Some experts are beginning to appreciate the relationship between menopause and adrenal fatigue, and we are grateful for that realization! Even though the changes in sex hormones (e.g., progesterone and estrogen) that begin during perimenopause and continue into menopause and even postmenopause are a primary reason for the symptoms women experience during these years, another factor is adrenal fatigue.
For women who are going through perimenopause and the years beyond, symptoms can include mood changes, lack of sex drive, insomnia, hot flashes, vaginal dryness, and memory problems. Invisible factors include a greater risk of heart disease and osteoporosis.
What is adrenal fatigue?
Do you feel tired much or all of the time, even though you get seven or more hours of sleep every night? Do you feel generally unwell? Is a cup of coffee what you need to get your going in the morning? Then you may have adrenal fatigue, a syndrome that develops when the adrenal glands fail to function at their best.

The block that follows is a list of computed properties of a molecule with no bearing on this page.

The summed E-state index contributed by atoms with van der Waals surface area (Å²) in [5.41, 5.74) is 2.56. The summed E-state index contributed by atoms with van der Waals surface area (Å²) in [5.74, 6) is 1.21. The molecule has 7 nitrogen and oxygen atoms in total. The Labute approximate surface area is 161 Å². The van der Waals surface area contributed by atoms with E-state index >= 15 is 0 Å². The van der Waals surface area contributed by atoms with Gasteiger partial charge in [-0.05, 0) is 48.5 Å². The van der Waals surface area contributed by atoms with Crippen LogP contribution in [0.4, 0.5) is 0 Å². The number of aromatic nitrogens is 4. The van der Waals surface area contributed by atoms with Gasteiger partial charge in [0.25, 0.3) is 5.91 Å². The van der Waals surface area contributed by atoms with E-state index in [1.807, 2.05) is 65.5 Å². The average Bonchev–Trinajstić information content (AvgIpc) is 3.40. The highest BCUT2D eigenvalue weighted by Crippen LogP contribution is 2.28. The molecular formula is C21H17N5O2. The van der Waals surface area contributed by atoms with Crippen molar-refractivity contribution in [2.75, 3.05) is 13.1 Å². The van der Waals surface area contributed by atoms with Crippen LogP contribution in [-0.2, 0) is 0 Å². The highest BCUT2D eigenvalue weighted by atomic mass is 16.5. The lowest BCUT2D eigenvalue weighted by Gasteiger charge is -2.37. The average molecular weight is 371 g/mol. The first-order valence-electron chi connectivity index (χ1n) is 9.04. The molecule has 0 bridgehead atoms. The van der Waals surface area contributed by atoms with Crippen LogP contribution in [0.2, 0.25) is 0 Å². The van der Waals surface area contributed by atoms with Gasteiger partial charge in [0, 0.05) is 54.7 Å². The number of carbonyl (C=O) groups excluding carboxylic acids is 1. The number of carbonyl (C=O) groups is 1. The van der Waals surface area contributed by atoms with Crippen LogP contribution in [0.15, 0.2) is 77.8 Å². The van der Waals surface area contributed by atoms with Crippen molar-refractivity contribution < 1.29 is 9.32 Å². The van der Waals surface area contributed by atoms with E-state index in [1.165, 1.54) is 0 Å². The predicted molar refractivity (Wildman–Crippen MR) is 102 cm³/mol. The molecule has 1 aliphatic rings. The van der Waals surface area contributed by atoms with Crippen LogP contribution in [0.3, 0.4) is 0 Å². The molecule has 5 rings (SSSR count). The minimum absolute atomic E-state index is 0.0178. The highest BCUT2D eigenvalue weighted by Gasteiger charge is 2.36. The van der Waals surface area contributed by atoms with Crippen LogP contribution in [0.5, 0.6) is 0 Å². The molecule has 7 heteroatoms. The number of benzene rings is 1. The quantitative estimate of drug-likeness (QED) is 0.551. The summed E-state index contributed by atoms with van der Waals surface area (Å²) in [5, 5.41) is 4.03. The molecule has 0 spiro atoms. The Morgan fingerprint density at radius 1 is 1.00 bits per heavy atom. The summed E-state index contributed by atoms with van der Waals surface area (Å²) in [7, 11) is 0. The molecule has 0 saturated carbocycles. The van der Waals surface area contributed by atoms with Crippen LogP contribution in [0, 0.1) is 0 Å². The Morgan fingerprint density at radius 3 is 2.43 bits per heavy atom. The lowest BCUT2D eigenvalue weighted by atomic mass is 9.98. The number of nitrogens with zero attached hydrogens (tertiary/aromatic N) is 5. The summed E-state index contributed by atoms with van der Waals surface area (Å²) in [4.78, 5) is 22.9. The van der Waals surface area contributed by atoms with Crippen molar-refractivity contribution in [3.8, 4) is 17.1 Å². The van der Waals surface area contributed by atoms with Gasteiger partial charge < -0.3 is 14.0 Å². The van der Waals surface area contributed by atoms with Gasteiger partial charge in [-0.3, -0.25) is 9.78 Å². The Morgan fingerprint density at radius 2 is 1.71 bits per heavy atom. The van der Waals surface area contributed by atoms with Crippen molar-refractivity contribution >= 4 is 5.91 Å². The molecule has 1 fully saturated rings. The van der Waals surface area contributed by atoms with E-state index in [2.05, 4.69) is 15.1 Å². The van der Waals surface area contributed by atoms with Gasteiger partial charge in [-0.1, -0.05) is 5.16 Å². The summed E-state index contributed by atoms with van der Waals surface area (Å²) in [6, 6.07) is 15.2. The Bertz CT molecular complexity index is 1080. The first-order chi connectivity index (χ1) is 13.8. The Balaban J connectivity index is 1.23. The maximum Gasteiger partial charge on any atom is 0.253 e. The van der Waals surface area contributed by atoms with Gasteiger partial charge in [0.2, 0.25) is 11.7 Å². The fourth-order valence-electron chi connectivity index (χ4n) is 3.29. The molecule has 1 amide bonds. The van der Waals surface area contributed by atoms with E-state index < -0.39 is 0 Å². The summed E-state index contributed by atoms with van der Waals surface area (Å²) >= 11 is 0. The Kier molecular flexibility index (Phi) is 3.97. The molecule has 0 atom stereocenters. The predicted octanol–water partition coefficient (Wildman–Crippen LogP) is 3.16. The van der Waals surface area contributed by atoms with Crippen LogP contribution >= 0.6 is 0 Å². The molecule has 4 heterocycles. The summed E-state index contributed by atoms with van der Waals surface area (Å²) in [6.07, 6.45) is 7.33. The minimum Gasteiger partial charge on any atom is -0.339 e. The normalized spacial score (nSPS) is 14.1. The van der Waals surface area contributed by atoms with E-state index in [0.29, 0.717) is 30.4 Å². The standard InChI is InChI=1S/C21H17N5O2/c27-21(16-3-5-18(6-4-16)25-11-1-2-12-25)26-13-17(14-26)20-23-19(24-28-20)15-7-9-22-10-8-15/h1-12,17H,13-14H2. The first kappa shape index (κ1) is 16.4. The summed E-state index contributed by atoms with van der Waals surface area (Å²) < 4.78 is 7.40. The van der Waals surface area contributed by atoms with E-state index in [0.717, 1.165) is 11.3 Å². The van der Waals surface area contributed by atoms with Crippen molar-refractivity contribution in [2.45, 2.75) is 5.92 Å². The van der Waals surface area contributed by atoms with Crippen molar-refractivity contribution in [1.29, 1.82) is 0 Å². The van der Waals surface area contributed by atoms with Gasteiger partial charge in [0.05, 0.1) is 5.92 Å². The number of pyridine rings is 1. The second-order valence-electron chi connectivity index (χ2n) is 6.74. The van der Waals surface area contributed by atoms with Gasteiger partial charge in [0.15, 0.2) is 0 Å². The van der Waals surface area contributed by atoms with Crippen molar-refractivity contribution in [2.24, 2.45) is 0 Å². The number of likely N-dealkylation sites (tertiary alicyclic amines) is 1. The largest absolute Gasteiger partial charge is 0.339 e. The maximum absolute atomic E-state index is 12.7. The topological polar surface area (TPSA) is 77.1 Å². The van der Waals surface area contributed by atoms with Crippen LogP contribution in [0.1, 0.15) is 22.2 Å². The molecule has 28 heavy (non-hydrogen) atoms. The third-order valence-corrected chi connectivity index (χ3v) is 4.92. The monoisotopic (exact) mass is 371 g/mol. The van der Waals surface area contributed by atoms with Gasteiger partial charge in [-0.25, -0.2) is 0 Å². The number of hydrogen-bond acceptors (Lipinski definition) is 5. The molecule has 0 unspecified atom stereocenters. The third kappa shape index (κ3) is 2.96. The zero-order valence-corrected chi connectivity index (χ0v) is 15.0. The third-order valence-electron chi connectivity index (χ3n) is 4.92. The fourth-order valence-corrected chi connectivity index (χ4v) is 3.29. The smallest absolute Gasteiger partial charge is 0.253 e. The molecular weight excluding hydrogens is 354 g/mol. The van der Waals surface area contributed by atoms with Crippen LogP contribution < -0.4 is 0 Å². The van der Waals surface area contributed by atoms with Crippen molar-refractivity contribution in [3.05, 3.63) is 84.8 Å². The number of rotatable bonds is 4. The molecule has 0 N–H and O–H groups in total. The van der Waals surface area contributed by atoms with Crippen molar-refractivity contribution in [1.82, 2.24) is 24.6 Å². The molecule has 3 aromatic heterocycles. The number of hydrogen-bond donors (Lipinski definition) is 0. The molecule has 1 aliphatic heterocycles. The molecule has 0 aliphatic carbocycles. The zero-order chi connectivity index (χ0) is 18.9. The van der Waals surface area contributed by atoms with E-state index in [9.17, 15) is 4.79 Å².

Many doctors don’t recognize adrenal fatigue a viable condition, and one reason for their skepticism is that the symptoms can be attributed to dozens of other conditions. However, it’s important to talk with a healthcare provider who is familiar with adrenal fatigue and willing to order the testing that can help identify it.
Some of the symptoms associated with adrenal insufficiency may include low blood pressure, loss of body hair, body aches, skin discoloration, unexplained weight loss, sugar, and salt cravings, brain fog, trouble staying asleep, afternoon “slump,” chronic inflammation, afternoon headaches, thinner nails, weight loss or weight gain challenges, and lightheadedness. As you see, adrenal fatigue and menopause symptoms overlap.
Why is this so? One reason is that both conditions are essentially controlled by the hypothalamus and pituitary gland, which direct the production of hormones in the adrenal glands and ovaries. When we are overly stressed, the body’s natural stress response can suppress sex hormones and result in a hormone imbalance. Built-up stress also can deplete the adrenal glands and prevent them from boosting sex hormones, which in turn can make menopausal symptoms worse.
Why do I have adrenal fatigue?
During menopause, a woman’s ovaries stop ovulating and they reduce their production of estrogen and progesterone. This is when the body’s adrenal glands step into action to make up for the loss of production. Once they do, the adrenals can secrete progesterone and other hormones, including androstenedione.